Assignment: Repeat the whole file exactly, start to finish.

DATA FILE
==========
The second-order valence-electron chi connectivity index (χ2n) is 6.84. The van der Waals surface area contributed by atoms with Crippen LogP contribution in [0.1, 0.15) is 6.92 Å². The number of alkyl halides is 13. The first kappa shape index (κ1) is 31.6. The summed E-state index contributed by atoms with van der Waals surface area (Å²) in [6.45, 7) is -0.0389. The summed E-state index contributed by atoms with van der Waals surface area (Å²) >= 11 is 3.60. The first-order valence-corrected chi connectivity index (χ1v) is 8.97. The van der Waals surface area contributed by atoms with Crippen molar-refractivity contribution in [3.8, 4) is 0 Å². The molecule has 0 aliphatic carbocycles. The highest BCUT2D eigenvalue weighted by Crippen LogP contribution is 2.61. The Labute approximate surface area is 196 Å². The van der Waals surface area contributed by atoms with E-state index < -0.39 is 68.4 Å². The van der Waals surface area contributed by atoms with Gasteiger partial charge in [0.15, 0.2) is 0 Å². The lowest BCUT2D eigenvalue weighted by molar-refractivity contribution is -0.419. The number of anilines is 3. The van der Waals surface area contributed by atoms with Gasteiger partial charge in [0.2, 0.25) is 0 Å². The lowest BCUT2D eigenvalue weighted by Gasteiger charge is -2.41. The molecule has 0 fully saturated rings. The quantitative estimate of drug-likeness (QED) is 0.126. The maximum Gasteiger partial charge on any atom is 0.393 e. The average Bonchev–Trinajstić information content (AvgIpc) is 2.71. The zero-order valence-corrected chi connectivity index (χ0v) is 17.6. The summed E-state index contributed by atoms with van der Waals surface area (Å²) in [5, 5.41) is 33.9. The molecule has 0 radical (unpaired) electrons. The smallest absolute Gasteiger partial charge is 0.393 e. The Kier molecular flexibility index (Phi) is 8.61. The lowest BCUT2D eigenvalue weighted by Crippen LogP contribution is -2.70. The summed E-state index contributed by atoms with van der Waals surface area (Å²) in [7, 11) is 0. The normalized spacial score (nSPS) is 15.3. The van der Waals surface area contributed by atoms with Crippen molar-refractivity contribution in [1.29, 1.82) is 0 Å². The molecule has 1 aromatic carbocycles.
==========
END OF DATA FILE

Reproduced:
The second-order valence-electron chi connectivity index (χ2n) is 6.84. The van der Waals surface area contributed by atoms with Crippen LogP contribution in [0.1, 0.15) is 6.92 Å². The number of alkyl halides is 13. The first kappa shape index (κ1) is 31.6. The summed E-state index contributed by atoms with van der Waals surface area (Å²) in [6.45, 7) is -0.0389. The summed E-state index contributed by atoms with van der Waals surface area (Å²) >= 11 is 3.60. The first-order valence-corrected chi connectivity index (χ1v) is 8.97. The van der Waals surface area contributed by atoms with Crippen molar-refractivity contribution in [3.8, 4) is 0 Å². The molecule has 0 aliphatic carbocycles. The highest BCUT2D eigenvalue weighted by Crippen LogP contribution is 2.61. The Labute approximate surface area is 196 Å². The van der Waals surface area contributed by atoms with E-state index < -0.39 is 68.4 Å². The van der Waals surface area contributed by atoms with Gasteiger partial charge in [0.15, 0.2) is 0 Å². The lowest BCUT2D eigenvalue weighted by molar-refractivity contribution is -0.419. The number of anilines is 3. The van der Waals surface area contributed by atoms with Gasteiger partial charge in [0.2, 0.25) is 0 Å². The lowest BCUT2D eigenvalue weighted by Gasteiger charge is -2.41. The molecule has 0 fully saturated rings. The quantitative estimate of drug-likeness (QED) is 0.126. The maximum Gasteiger partial charge on any atom is 0.393 e. The average Bonchev–Trinajstić information content (AvgIpc) is 2.71. The zero-order valence-corrected chi connectivity index (χ0v) is 17.6. The summed E-state index contributed by atoms with van der Waals surface area (Å²) in [5, 5.41) is 33.9. The molecule has 0 radical (unpaired) electrons. The smallest absolute Gasteiger partial charge is 0.393 e. The Kier molecular flexibility index (Phi) is 8.61. The lowest BCUT2D eigenvalue weighted by Crippen LogP contribution is -2.70. The summed E-state index contributed by atoms with van der Waals surface area (Å²) in [7, 11) is 0. The normalized spacial score (nSPS) is 15.3. The van der Waals surface area contributed by atoms with Crippen molar-refractivity contribution in [1.29, 1.82) is 0 Å². The molecule has 1 aromatic carbocycles.